Synthesis and investigation of novel organic semiconductors based on diketopyrrolopyrrole (DPP) for optoelectronic applications

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Synthesis and investigation of novel organic semiconductors based on diketopyrrolopyrrole (DPP) for optoelectronic applications
Lee, Junghoon
Yang, Changduk
diketopyrrolopyrrole; organic semiconductors; organic photovoltaics; organic field-effect transistors; cross-coupling reactions
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Graduate School of UNIST
Organic semiconductors that inherently facilitate solution processing have attracted much interest for near-future electronic devices such as organic photovoltaics (OPVs) and organic field-effect transistors (OFETs) due to diverse advantages including low cost fabrication, mechanical flexibility, and tunable optoelectronic properties. In spite of significant studies on material science and device physics related to organic semiconductors, a better understanding of both the efficient synthesis of novel molecules and the development of new fabrication techniques is highly recommended for further development of organic electronics. Until now, even where solution-processable polymeric semiconductors are concerned, impressive progress has been achieved only in developing p-type conjugated polymers. Solution-processable n-type and ambipolar polymers largely remain elusive. In this regard, the present research is focused on developing high electron-affinity semiconductors by a structural modification of electron accepting unit. In addition, although tremendous efforts have been focused on the design of building blocks for polymer backbones, relatively little attention has been paid to the molecular engineering of polymer side chains. Thus, the present research investigates modifications of side chains. The work begins with a brief overview of the organic semiconductors followed by introductions of palladium-catalyzed aryl-aryl cross-coupling reactions, diketopyrrolopyrrole (DPP), and side chains as well as short explanations of organic electronics. Then, research results that have contributed to the development of high-performance n-type and ambipolar semiconducting polymers are presented as well as followed by polymerization methodology and small molecule-based organic solar cells.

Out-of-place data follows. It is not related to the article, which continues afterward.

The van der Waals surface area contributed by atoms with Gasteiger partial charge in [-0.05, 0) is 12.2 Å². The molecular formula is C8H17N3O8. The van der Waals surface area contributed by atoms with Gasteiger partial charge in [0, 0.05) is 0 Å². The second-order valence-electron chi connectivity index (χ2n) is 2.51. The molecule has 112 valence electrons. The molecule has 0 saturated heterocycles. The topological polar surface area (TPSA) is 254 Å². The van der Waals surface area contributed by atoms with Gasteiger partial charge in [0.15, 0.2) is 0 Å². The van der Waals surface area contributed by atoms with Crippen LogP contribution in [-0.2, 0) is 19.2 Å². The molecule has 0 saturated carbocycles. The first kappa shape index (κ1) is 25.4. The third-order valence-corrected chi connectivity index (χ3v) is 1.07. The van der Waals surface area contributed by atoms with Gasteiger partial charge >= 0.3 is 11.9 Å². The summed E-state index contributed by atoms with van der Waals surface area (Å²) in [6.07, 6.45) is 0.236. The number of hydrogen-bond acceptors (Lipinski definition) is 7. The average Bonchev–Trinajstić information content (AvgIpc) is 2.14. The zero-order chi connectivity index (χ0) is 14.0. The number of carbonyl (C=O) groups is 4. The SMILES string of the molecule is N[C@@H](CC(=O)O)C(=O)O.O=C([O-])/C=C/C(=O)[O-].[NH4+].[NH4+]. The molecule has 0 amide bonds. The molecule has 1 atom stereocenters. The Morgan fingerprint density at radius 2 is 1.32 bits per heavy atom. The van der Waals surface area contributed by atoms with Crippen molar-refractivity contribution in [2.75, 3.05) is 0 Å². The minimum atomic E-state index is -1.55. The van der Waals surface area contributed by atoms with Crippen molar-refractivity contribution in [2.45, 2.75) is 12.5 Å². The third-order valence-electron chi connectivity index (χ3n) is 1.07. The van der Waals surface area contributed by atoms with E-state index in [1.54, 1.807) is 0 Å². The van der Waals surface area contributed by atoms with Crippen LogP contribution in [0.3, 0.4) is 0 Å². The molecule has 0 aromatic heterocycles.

Department of Energy Engineering
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